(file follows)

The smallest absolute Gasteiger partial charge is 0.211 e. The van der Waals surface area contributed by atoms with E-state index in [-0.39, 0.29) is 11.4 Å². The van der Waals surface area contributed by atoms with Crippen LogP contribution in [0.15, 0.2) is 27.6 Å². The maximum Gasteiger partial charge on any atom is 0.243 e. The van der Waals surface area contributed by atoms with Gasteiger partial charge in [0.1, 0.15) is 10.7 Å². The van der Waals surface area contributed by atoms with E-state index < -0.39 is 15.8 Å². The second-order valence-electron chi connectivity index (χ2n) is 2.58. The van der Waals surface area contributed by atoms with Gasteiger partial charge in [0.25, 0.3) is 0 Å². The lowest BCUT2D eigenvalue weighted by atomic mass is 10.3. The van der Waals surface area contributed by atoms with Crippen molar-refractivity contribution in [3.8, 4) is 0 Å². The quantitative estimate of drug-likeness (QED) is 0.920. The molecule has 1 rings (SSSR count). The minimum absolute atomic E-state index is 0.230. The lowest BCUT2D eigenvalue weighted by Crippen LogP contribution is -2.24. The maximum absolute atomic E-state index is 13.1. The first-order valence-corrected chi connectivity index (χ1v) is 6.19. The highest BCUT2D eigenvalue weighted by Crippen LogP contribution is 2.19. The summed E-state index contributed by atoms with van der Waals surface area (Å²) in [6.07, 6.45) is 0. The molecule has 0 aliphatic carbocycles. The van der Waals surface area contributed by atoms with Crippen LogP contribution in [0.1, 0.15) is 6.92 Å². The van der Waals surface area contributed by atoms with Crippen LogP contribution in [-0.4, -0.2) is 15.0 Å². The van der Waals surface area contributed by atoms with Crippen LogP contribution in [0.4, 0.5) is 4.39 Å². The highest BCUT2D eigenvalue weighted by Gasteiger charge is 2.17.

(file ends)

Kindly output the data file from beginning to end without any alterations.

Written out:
The smallest absolute Gasteiger partial charge is 0.211 e. The van der Waals surface area contributed by atoms with E-state index in [-0.39, 0.29) is 11.4 Å². The van der Waals surface area contributed by atoms with Crippen LogP contribution in [0.15, 0.2) is 27.6 Å². The maximum Gasteiger partial charge on any atom is 0.243 e. The van der Waals surface area contributed by atoms with Gasteiger partial charge in [0.1, 0.15) is 10.7 Å². The van der Waals surface area contributed by atoms with E-state index < -0.39 is 15.8 Å². The second-order valence-electron chi connectivity index (χ2n) is 2.58. The van der Waals surface area contributed by atoms with Gasteiger partial charge in [0.25, 0.3) is 0 Å². The lowest BCUT2D eigenvalue weighted by atomic mass is 10.3. The van der Waals surface area contributed by atoms with Crippen molar-refractivity contribution in [3.8, 4) is 0 Å². The quantitative estimate of drug-likeness (QED) is 0.920. The molecule has 1 rings (SSSR count). The minimum absolute atomic E-state index is 0.230. The lowest BCUT2D eigenvalue weighted by Crippen LogP contribution is -2.24. The maximum absolute atomic E-state index is 13.1. The first-order valence-corrected chi connectivity index (χ1v) is 6.19. The highest BCUT2D eigenvalue weighted by Crippen LogP contribution is 2.19. The summed E-state index contributed by atoms with van der Waals surface area (Å²) in [6.07, 6.45) is 0. The molecule has 0 aliphatic carbocycles. The van der Waals surface area contributed by atoms with Crippen LogP contribution in [0.1, 0.15) is 6.92 Å². The van der Waals surface area contributed by atoms with Crippen LogP contribution in [-0.4, -0.2) is 15.0 Å². The van der Waals surface area contributed by atoms with Crippen LogP contribution in [0.4, 0.5) is 4.39 Å². The highest BCUT2D eigenvalue weighted by Gasteiger charge is 2.17.